“I like this not.”  Uravin shook her head, her jewelry tinkling like a wind chime with the motion.  “I have heard, and indeed seen, the ghosts of our kin in the old places of the Darkshore, spirits both malicious and benign, and all of them confused, out of their time.  I have never heard of such as this.”

“Does it matter?  I hate to be so cold, priestess, but this evil is not here, and there is naught we can do to aid such a city as Auberdine.”  Sarunaveine uncharacteristically and impulsively put her hand on the woman’s shoulder, a Sentinel reassuring her charge.  “We should concentrate on the survivors…I am sure we will learn more in the week to come.”

Though she nodded, Uravin did not look content, some secret half-formed concern lurking in the depths of her silver eyes.  But she only said, mildly, “Elune light your path, Sarunaveine.”

“And yours.”  With that, Sarunaveine began the somewhat perilous walk down the rocky ledge, now slick with the rain that had begun to fall gently on the shore, most of its energy spent at sea.  Her bed would be warm, and her bones were tired.  There had been enough excitement for now.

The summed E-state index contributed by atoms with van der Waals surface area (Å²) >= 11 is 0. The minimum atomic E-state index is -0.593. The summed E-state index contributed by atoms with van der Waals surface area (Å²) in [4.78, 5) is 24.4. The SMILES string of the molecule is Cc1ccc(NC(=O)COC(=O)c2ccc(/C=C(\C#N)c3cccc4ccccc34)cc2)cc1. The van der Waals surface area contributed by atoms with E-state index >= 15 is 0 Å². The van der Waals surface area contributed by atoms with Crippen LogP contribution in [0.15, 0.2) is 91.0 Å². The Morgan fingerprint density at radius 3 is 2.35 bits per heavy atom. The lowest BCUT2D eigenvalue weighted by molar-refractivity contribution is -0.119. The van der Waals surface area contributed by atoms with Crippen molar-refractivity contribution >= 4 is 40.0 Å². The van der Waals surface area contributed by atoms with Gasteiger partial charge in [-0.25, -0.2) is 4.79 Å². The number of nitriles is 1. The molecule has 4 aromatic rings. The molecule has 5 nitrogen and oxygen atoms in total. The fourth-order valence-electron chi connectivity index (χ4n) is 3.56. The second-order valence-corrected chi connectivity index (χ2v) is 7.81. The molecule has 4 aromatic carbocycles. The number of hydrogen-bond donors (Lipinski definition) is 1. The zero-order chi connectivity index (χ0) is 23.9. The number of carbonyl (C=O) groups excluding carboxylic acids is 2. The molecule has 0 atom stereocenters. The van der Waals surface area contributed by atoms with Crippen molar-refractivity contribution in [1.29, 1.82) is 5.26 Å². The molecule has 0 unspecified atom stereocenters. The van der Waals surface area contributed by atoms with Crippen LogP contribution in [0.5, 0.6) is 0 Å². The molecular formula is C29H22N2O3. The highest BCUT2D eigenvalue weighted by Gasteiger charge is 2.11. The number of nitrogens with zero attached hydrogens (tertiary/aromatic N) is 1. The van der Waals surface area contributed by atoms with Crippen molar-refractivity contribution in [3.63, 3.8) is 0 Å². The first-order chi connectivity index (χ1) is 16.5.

Indeed, Sarunaveine was deeply in dreams much later that night, in the small hours of the morning when midnight is only a memory and dawn still a fantasy, when it seems like the whole world stands cold and empty.  Her dwelling stood apart from the rest, not unlike its owner, but still within the village proper, and the wind blew the sounds of their life into her ears.  At this hour there should be nothing but silence.

Instead, what she heard was…a yell?

Her triune was not far from her hand, not on this night, and her fingers closed about the grip before Sarunaveine was even fully awake.  More yells, coming from the bulk of the town, with no words that she could make out.  The visitor’s tale drifted back to her.  It was after dark when the screaming began…

She hauled herself out of bed and began to strap on her armor, clumsily, as always, cursing her disability with language strong enough to peel paint.  They were right to send her away from Hyjal.  What use was a one-armed warrior to anyone?  She must look a fool to them, an old woman with washed-up notions of grandeur.